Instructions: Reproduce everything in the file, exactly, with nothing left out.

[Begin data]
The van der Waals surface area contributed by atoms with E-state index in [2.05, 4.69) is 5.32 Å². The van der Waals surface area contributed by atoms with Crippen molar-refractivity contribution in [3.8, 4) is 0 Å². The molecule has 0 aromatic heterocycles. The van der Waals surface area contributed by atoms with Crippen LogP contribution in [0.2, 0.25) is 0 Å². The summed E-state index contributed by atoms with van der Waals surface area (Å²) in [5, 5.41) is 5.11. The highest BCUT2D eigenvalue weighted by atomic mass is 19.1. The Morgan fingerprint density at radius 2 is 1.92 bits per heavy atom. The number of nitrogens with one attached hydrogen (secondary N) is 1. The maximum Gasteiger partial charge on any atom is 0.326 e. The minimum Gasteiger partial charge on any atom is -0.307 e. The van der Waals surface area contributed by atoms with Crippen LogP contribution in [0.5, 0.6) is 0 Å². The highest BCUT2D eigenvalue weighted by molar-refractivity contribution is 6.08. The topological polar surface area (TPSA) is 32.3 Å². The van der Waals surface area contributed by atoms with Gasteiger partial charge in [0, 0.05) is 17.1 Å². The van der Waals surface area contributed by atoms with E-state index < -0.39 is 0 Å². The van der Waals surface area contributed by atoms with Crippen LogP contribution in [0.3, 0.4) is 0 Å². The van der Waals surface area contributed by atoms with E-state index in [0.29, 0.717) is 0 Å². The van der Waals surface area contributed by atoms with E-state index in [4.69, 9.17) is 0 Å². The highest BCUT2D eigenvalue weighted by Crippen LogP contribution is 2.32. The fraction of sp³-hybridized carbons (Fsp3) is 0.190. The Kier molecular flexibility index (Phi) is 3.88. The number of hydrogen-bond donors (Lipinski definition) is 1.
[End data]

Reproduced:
The van der Waals surface area contributed by atoms with E-state index in [2.05, 4.69) is 5.32 Å². The van der Waals surface area contributed by atoms with Crippen molar-refractivity contribution in [3.8, 4) is 0 Å². The molecule has 0 aromatic heterocycles. The van der Waals surface area contributed by atoms with Crippen LogP contribution in [0.2, 0.25) is 0 Å². The summed E-state index contributed by atoms with van der Waals surface area (Å²) in [5, 5.41) is 5.11. The highest BCUT2D eigenvalue weighted by atomic mass is 19.1. The Morgan fingerprint density at radius 2 is 1.92 bits per heavy atom. The number of nitrogens with one attached hydrogen (secondary N) is 1. The maximum Gasteiger partial charge on any atom is 0.326 e. The minimum Gasteiger partial charge on any atom is -0.307 e. The van der Waals surface area contributed by atoms with Crippen LogP contribution in [0.5, 0.6) is 0 Å². The highest BCUT2D eigenvalue weighted by molar-refractivity contribution is 6.08. The topological polar surface area (TPSA) is 32.3 Å². The van der Waals surface area contributed by atoms with Gasteiger partial charge in [0, 0.05) is 17.1 Å². The van der Waals surface area contributed by atoms with E-state index < -0.39 is 0 Å². The van der Waals surface area contributed by atoms with Crippen LogP contribution in [0.3, 0.4) is 0 Å². The van der Waals surface area contributed by atoms with E-state index in [0.29, 0.717) is 0 Å². The van der Waals surface area contributed by atoms with E-state index in [4.69, 9.17) is 0 Å². The highest BCUT2D eigenvalue weighted by Crippen LogP contribution is 2.32. The fraction of sp³-hybridized carbons (Fsp3) is 0.190. The Kier molecular flexibility index (Phi) is 3.88. The number of hydrogen-bond donors (Lipinski definition) is 1.